Dividends and Cost of Capital - An Empirical Study on REITs
||Dividends and Cost of Capital - An Empirical Study on REITs
||18th Annual European Real Estate Society Conference in Eindhoven, the Netherlands
||Given a firm's investment policy, its dividend policy is irrelevant (Miller and Modigliani (1961)). REITs, by law, pay at least 90 percent of their corporate income into dividends so their dividend policy is given. This is flipping of the dividend irrelevance theorem. Such a high dividend payment also means lower retained earnings so little free cash flow. Jensen (1986) argues lower free cash flow results in mitigated agency problems. In this paper, I ask 2 questions - first, how an average REIT, given its dividend policy, responds to its investment opportunities and second, if an average REIT (with mitigated agency problems) faces lower financing constraints. For the 1st question, I find that an average REITs investment responsiveness is higher than other firms. For the 2nd question, I find that an average REIT faces, in fact, higher financing constraints than other firms.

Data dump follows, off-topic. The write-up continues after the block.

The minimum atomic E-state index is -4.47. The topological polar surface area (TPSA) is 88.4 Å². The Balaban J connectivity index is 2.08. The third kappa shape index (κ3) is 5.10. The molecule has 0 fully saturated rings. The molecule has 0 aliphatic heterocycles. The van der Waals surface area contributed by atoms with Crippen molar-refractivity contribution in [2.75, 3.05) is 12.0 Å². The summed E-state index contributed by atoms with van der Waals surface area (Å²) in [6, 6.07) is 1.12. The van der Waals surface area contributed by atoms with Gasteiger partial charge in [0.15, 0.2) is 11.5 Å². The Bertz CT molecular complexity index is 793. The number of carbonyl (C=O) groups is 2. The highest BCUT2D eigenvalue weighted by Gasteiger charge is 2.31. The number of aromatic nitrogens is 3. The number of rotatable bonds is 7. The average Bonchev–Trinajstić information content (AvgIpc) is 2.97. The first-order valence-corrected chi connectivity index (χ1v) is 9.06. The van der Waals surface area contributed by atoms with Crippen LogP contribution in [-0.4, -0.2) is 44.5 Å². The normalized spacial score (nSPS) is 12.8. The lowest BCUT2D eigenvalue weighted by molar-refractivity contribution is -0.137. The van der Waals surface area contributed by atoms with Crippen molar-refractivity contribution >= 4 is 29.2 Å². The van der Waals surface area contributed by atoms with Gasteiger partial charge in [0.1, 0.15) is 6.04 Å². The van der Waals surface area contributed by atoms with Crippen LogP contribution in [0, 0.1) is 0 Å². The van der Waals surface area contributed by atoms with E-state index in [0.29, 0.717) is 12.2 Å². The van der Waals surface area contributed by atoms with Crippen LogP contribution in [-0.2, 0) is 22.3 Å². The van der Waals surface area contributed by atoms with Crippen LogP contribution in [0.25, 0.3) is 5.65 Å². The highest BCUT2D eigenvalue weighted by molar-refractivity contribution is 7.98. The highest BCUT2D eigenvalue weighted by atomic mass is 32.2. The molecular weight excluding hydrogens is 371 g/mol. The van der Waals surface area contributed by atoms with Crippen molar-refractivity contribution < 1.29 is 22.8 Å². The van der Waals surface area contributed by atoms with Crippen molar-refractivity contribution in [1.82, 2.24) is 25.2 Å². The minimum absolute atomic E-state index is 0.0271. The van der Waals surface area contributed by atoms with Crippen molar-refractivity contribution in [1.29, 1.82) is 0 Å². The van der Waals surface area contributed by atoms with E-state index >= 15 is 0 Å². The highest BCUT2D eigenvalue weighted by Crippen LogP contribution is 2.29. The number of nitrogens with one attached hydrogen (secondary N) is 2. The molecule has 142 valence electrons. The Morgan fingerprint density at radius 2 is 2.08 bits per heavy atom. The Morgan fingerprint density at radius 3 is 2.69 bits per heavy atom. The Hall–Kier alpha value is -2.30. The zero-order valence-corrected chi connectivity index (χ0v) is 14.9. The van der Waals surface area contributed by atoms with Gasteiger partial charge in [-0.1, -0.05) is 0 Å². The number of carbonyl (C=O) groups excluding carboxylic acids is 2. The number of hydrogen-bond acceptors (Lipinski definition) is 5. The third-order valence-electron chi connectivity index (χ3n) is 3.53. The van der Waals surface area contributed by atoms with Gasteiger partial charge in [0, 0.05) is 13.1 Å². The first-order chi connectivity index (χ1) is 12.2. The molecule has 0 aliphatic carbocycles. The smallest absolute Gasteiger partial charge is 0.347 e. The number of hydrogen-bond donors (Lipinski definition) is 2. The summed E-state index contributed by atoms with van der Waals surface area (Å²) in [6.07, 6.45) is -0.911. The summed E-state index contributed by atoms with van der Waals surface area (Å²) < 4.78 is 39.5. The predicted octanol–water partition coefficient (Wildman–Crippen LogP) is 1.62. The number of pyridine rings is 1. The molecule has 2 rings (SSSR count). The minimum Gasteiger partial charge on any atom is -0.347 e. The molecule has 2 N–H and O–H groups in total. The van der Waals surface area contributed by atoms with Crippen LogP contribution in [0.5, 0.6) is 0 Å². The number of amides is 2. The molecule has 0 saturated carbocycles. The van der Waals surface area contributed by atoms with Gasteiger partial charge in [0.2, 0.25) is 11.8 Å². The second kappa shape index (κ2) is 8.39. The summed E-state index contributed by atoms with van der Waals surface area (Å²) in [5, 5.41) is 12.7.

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||P1: RE Finance and Investment (I) [doctoral session]
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